Hi stranger! Signing up for MypetMD is easy, free and puts the most relevant content at your fingertips.

Get Instant Access To

  • 24/7 alerts for pet-related recalls

  • Your own library of articles, blogs, and favorite pet names

  • Tools designed to keep your pets happy and healthy

or Connect with Facebook

By joining petMD, you agree to the Privacy Policy.

New Database Allows Veterinarians and Pet Parents Alike to Search Clinical Studies

By Aly Semigran    July 22, 2016 at 09:22AM / (0) comments

Whether you're a veterinarian or a pet parent (or both), being up-to-date on clinical studies can be an invaluable resource in ensuring the health and general well-being of animals in your care. 


The American Veterinary Medical Assocation (AVMA) recently launched the AVMA Animal Health Studies Database (AAHSD), which allows those in the veterinary field, as well as researches and/or pet parents, to use a free search tool to find the latest cutting-edge veterinary findings. 


According to an AVMA press release, "Veterinarians and animal owners may search AAHSD for studies that might be relevant to their patient or pet, either for a particular condition or even to provide health data or a sample from a normal animal. Owners interested in participating in such studies are encouraged to discuss their animal’s eligibility for any relevant study with their veterinarian. The site also has educational information regarding the conduct of clinical studies for both owners and investigators."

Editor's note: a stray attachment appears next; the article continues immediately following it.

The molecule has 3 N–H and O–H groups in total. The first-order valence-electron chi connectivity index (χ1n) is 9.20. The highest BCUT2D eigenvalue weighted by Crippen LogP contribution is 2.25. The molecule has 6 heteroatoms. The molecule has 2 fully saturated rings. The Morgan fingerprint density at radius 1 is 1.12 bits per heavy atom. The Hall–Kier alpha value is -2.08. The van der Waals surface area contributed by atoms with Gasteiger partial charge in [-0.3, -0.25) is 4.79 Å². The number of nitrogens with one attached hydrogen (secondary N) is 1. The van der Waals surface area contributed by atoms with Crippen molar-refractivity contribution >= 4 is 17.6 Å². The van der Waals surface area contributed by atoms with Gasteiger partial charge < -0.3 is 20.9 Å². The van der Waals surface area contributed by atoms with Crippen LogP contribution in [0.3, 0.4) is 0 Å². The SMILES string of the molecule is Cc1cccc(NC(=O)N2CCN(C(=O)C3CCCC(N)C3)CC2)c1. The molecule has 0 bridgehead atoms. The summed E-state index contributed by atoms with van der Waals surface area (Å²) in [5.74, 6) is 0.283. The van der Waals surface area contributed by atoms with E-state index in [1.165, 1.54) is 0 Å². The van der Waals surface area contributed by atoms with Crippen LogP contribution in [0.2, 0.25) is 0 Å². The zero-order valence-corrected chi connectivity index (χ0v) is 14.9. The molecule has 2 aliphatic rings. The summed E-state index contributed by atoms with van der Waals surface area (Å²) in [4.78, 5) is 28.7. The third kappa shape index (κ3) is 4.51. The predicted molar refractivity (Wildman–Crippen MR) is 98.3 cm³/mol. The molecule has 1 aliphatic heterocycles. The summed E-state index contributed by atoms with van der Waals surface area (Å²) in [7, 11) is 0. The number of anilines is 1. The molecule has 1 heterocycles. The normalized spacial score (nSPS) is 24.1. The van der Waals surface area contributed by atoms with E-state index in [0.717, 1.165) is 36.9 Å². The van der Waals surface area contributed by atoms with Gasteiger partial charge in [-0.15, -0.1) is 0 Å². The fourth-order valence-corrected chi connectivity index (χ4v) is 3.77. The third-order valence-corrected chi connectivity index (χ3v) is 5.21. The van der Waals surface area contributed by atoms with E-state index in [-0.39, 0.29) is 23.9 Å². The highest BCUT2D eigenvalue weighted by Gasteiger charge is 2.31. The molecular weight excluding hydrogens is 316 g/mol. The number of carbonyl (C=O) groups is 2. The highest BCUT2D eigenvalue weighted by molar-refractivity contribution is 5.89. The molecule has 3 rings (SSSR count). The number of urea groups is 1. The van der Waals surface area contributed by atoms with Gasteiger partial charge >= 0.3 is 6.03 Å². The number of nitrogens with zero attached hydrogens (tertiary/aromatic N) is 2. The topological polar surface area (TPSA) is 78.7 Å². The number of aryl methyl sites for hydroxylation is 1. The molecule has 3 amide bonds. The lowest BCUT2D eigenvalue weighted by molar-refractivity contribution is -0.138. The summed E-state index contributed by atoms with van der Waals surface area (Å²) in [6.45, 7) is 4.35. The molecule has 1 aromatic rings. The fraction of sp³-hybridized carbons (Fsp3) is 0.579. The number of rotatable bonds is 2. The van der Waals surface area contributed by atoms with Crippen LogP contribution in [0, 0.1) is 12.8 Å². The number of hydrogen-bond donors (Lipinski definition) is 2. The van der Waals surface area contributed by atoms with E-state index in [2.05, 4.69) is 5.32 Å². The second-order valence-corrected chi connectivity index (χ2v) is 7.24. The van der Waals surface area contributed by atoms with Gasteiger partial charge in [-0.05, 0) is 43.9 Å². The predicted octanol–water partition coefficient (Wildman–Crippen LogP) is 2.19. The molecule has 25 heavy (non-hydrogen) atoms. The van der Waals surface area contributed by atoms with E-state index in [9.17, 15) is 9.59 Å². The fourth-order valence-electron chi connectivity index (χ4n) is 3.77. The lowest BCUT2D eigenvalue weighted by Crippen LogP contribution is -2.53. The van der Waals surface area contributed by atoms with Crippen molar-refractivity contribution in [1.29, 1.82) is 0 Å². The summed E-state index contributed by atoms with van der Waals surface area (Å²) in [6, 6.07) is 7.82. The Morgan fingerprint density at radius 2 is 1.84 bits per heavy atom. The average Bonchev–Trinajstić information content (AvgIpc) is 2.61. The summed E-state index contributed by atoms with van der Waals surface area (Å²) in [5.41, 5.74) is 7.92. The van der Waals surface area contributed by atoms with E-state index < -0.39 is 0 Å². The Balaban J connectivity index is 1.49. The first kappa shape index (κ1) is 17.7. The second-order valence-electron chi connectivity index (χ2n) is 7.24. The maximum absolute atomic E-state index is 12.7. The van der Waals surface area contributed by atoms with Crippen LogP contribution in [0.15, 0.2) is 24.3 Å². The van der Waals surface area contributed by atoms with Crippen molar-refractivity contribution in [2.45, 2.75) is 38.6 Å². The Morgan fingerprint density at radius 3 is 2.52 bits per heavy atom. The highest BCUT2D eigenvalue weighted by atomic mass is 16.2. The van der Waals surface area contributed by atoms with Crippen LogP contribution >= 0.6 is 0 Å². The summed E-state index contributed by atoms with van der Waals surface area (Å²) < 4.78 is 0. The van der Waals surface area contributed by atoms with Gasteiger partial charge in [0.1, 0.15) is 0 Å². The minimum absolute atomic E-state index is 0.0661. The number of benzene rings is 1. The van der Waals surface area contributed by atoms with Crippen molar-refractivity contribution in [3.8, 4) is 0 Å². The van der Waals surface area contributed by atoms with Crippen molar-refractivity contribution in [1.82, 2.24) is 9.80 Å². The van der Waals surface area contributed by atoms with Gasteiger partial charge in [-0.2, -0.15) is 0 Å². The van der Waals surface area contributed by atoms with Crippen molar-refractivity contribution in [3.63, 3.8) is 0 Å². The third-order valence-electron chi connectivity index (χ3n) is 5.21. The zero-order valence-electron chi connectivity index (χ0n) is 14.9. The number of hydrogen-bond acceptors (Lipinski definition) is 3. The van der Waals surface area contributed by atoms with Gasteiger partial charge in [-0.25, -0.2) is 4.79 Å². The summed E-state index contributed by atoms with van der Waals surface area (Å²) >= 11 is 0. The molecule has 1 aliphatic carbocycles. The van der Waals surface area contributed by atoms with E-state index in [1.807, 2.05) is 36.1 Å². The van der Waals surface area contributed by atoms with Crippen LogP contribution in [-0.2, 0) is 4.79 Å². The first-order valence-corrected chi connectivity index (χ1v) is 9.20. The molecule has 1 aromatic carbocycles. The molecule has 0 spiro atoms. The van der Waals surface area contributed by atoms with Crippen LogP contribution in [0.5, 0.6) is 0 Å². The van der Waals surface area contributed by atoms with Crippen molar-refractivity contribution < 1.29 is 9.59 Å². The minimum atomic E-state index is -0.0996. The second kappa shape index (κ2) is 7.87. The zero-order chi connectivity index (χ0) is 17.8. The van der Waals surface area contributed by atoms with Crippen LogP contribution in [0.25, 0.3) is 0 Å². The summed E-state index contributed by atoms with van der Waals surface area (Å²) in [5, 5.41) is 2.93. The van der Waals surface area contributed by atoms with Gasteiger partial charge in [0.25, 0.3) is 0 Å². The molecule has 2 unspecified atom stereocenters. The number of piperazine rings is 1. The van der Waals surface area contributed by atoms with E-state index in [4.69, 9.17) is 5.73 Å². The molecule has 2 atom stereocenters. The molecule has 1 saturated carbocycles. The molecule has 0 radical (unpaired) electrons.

All of the clinical studies that are submitted for the database are read over by a panel of curators at the AVMA to ensure they are legitimate and in compliance with animal welfare laws and regulations. 


Dr. Ed Murphey, an assistant director in the AVMA Education and Research Division, tells petMD that before the AAHSD, the only other available database was limited to cancer studies, and predominantly limited to cats and dogs. This new database—which currently has 178 studies—is "all-encompassing in that most all fields of veterinary medicine are included, as well as all species of animals," Murphey explains.


Murphey also points out that this database can help the people who use it, as much as the animals it is for. "Many of the conditions that naturally occur in animals are very similar to the same conditions in people, so what the veterinary community learns in animal patients can inform the human medical community," he says.


All in all, learning more from veterinary clinical studies benefits animals and the humans who want to care for them, now and in the long run. 


"Clinical studies provide the best scientific evidence on which to base veterinary practice, so veterinary care improves over time as studies are completed," Murphey says. 


You can visit the AVMA Animal Health Studies Database here


Image via Shutterstock 

Comments  0

Leave Comment